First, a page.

Bangladeshis in Australia

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Bangladeshi Australian
Total population
27,809 (by birth, 2011 Census)[1]
25,111 (by ancestry, 2011 Census)[1]
Regions with significant populations
Australian English · Bengali
Islam · Hiduism · Christianity
Related ethnic groups
Asian Australians · Indian Australians
Largest gathering of Bangladeshis in Australia: Boishakhi Mela at the Sydney Olympic Park

Bangladeshis in Australia are one of the smallest immigrant communities living in Australia.[2] There are around 20,000 Bangladeshis in Australia, according to the census in 2006. The largest Bangladeshi communities are mainly present in the states of New South Wales and Victoria, with large concentrations in the cities of Sydney and Melbourne.


During the British partition of Bengal in 1947, East Bengal became East Pakistan, part of the newly formed nation of Pakistan. East Pakistan was governed by West Pakistan, which was situated about 1500 kilometers to the west, separated by India. Differences between the two led to an outbreak of Bengali nationalism. After liberation war, the independent state of Bangladesh - meaning “Bengali nation” - was proclaimed on 26 March 1971. The new country became a parliamentary democracy under a 1972 constitution. The Bangladesh-born are relatively new migrants to Australia. Since 1970, migration from Bangladesh has steadily increased with the majority arriving under the Skilled Migration Program. Most Bangladesh-born have settled in the urban areas of New South Wales while smaller numbers settled in other states and territories.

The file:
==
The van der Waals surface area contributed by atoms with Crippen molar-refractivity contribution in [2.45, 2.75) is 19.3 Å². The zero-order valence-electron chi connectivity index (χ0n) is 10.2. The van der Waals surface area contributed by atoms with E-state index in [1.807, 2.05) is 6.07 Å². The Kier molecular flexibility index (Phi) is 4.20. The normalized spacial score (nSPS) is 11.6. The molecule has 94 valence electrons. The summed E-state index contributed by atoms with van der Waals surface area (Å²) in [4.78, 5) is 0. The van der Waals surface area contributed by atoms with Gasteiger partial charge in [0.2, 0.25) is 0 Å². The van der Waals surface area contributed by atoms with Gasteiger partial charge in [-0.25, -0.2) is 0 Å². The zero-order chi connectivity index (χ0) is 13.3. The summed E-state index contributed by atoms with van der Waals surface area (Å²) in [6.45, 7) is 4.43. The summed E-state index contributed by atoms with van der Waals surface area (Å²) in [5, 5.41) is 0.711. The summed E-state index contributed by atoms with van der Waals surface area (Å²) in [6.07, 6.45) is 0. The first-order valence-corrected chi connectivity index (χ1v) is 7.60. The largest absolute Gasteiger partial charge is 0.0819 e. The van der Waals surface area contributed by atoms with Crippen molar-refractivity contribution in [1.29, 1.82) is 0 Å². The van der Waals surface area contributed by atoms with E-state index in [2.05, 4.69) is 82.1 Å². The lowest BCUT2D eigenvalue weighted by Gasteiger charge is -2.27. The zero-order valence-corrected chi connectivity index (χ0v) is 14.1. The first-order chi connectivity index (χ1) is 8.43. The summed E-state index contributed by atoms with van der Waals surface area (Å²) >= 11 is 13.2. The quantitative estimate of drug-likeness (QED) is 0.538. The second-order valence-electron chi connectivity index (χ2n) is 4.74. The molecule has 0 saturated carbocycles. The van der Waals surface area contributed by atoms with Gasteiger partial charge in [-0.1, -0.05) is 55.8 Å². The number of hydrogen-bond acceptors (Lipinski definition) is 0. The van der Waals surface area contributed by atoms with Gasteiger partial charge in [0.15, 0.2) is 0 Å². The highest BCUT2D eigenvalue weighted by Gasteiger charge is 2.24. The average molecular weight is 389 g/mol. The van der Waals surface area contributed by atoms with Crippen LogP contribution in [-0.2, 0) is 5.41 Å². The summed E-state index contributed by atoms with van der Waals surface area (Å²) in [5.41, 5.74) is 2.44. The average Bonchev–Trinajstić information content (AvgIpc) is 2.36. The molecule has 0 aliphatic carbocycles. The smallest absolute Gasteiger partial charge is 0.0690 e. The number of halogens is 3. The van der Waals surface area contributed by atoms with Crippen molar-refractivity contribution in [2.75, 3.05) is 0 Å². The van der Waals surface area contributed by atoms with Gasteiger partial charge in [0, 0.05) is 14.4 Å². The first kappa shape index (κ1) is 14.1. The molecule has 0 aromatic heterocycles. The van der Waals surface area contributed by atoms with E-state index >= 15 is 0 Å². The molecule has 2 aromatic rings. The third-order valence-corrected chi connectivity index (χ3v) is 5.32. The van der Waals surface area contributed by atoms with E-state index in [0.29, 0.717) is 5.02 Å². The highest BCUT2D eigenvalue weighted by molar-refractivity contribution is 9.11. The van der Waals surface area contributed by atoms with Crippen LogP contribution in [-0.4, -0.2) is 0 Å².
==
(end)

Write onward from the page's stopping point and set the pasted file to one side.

Geographic Distribution[edit]

Year of 2011

The latest Census in 2011 recorded 27,809 Bangladesh-born people in Australia, an increase of 72.8 per cent from the 2006 Census. The 2011 distribution by state and territory showed New South Wales had the largest number with 17 007 followed by Victoria (5114), Queensland (1672) and Western Australia (1496).

Notable people[edit]

  • Tanveer Ahmed - comedian, journalist, television personality and psychiatrist, columnist for the Sydney Morning Herald.
  • Ishraq Huda - Champion at the International Olympiad in Informatics 2014, held in Taiwan.
  • Rajan Nandi - Writer, Social Activist.
  • Kawsar Khan - Writer, Lawyer
  • Aamer Rahman - Comedian
  • Alvin Soura Pandey - Audio engineer, Music Composer
  • Ridwan Hannan - Graduate footballer from the ACT Academy of Sport, former Australian U17 preliminary squad member [3][4] and recently invited to train with the Melbourne City FC National Youth League team. [5][6]
  • MD Rashedul Islam (Rashed Srabon), President of the Bangladeshi Student Association Australia, Journalist and Column Writer, CEO NTV Australia

See also[edit]


External links[edit]